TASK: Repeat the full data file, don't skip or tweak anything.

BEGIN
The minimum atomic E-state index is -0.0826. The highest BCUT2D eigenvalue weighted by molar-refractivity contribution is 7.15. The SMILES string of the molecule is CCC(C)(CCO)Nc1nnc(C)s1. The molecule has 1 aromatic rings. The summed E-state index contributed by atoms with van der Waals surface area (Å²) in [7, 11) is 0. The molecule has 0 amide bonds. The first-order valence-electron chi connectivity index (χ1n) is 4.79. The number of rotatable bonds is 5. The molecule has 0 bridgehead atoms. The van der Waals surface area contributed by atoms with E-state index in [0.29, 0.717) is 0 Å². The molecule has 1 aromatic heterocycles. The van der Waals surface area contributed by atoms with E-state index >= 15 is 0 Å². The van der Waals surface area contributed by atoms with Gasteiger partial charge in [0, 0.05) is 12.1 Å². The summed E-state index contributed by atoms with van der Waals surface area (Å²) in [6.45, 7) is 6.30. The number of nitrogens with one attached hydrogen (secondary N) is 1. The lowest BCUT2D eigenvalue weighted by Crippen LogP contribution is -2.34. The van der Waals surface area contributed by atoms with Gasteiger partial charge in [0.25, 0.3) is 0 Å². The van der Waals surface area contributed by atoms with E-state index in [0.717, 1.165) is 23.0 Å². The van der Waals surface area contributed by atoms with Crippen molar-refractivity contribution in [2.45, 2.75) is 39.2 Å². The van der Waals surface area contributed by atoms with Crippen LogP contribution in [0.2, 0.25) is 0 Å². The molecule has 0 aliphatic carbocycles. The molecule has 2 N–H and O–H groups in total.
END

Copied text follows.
The minimum atomic E-state index is -0.0826. The highest BCUT2D eigenvalue weighted by molar-refractivity contribution is 7.15. The SMILES string of the molecule is CCC(C)(CCO)Nc1nnc(C)s1. The molecule has 1 aromatic rings. The summed E-state index contributed by atoms with van der Waals surface area (Å²) in [7, 11) is 0. The molecule has 0 amide bonds. The first-order valence-electron chi connectivity index (χ1n) is 4.79. The number of rotatable bonds is 5. The molecule has 0 bridgehead atoms. The van der Waals surface area contributed by atoms with E-state index in [0.29, 0.717) is 0 Å². The molecule has 1 aromatic heterocycles. The van der Waals surface area contributed by atoms with E-state index >= 15 is 0 Å². The van der Waals surface area contributed by atoms with Gasteiger partial charge in [0, 0.05) is 12.1 Å². The summed E-state index contributed by atoms with van der Waals surface area (Å²) in [6.45, 7) is 6.30. The number of nitrogens with one attached hydrogen (secondary N) is 1. The lowest BCUT2D eigenvalue weighted by Crippen LogP contribution is -2.34. The van der Waals surface area contributed by atoms with Gasteiger partial charge in [0.25, 0.3) is 0 Å². The van der Waals surface area contributed by atoms with E-state index in [0.717, 1.165) is 23.0 Å². The van der Waals surface area contributed by atoms with Crippen molar-refractivity contribution in [2.45, 2.75) is 39.2 Å². The van der Waals surface area contributed by atoms with Crippen LogP contribution in [0.2, 0.25) is 0 Å². The molecule has 0 aliphatic carbocycles. The molecule has 2 N–H and O–H groups in total.